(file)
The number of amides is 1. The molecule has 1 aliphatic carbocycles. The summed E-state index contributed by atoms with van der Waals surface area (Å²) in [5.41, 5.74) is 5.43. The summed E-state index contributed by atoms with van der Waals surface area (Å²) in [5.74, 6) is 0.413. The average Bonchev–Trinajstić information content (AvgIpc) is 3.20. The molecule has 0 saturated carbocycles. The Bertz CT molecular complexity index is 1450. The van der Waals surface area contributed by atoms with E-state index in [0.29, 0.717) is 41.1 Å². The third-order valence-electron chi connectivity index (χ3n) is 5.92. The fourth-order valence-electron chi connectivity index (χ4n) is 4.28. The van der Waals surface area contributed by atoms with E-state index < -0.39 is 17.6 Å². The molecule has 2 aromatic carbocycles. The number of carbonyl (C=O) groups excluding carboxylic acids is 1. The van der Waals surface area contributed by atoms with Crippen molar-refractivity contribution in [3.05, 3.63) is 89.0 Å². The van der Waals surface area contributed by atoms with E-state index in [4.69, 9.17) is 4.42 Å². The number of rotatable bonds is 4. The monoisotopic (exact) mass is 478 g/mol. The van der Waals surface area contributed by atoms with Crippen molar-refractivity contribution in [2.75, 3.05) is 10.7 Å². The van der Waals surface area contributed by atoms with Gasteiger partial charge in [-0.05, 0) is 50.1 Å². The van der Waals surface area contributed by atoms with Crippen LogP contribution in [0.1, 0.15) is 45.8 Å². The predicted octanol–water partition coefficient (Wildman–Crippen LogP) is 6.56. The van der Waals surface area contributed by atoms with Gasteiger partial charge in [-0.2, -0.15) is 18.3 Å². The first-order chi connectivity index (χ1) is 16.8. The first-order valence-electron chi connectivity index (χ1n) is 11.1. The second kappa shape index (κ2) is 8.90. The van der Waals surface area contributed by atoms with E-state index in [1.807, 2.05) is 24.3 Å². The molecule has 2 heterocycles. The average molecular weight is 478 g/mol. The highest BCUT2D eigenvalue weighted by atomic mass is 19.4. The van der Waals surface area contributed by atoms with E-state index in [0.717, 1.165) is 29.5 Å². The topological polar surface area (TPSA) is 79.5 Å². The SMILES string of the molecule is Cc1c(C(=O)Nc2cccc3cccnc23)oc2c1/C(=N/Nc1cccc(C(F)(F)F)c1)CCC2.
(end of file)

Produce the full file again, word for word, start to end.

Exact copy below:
The number of amides is 1. The molecule has 1 aliphatic carbocycles. The summed E-state index contributed by atoms with van der Waals surface area (Å²) in [5.41, 5.74) is 5.43. The summed E-state index contributed by atoms with van der Waals surface area (Å²) in [5.74, 6) is 0.413. The average Bonchev–Trinajstić information content (AvgIpc) is 3.20. The molecule has 0 saturated carbocycles. The Bertz CT molecular complexity index is 1450. The van der Waals surface area contributed by atoms with E-state index in [0.29, 0.717) is 41.1 Å². The third-order valence-electron chi connectivity index (χ3n) is 5.92. The fourth-order valence-electron chi connectivity index (χ4n) is 4.28. The van der Waals surface area contributed by atoms with E-state index < -0.39 is 17.6 Å². The molecule has 2 aromatic carbocycles. The number of carbonyl (C=O) groups excluding carboxylic acids is 1. The van der Waals surface area contributed by atoms with Crippen molar-refractivity contribution in [3.05, 3.63) is 89.0 Å². The van der Waals surface area contributed by atoms with E-state index in [4.69, 9.17) is 4.42 Å². The number of rotatable bonds is 4. The monoisotopic (exact) mass is 478 g/mol. The van der Waals surface area contributed by atoms with Crippen molar-refractivity contribution in [2.75, 3.05) is 10.7 Å². The van der Waals surface area contributed by atoms with Gasteiger partial charge in [-0.05, 0) is 50.1 Å². The van der Waals surface area contributed by atoms with Crippen LogP contribution in [0.1, 0.15) is 45.8 Å². The predicted octanol–water partition coefficient (Wildman–Crippen LogP) is 6.56. The van der Waals surface area contributed by atoms with Gasteiger partial charge in [-0.2, -0.15) is 18.3 Å². The first-order chi connectivity index (χ1) is 16.8. The first-order valence-electron chi connectivity index (χ1n) is 11.1. The second kappa shape index (κ2) is 8.90. The van der Waals surface area contributed by atoms with E-state index in [1.807, 2.05) is 24.3 Å². The molecule has 2 heterocycles. The average molecular weight is 478 g/mol. The highest BCUT2D eigenvalue weighted by atomic mass is 19.4. The van der Waals surface area contributed by atoms with E-state index in [0.717, 1.165) is 29.5 Å². The topological polar surface area (TPSA) is 79.5 Å². The SMILES string of the molecule is Cc1c(C(=O)Nc2cccc3cccnc23)oc2c1/C(=N/Nc1cccc(C(F)(F)F)c1)CCC2.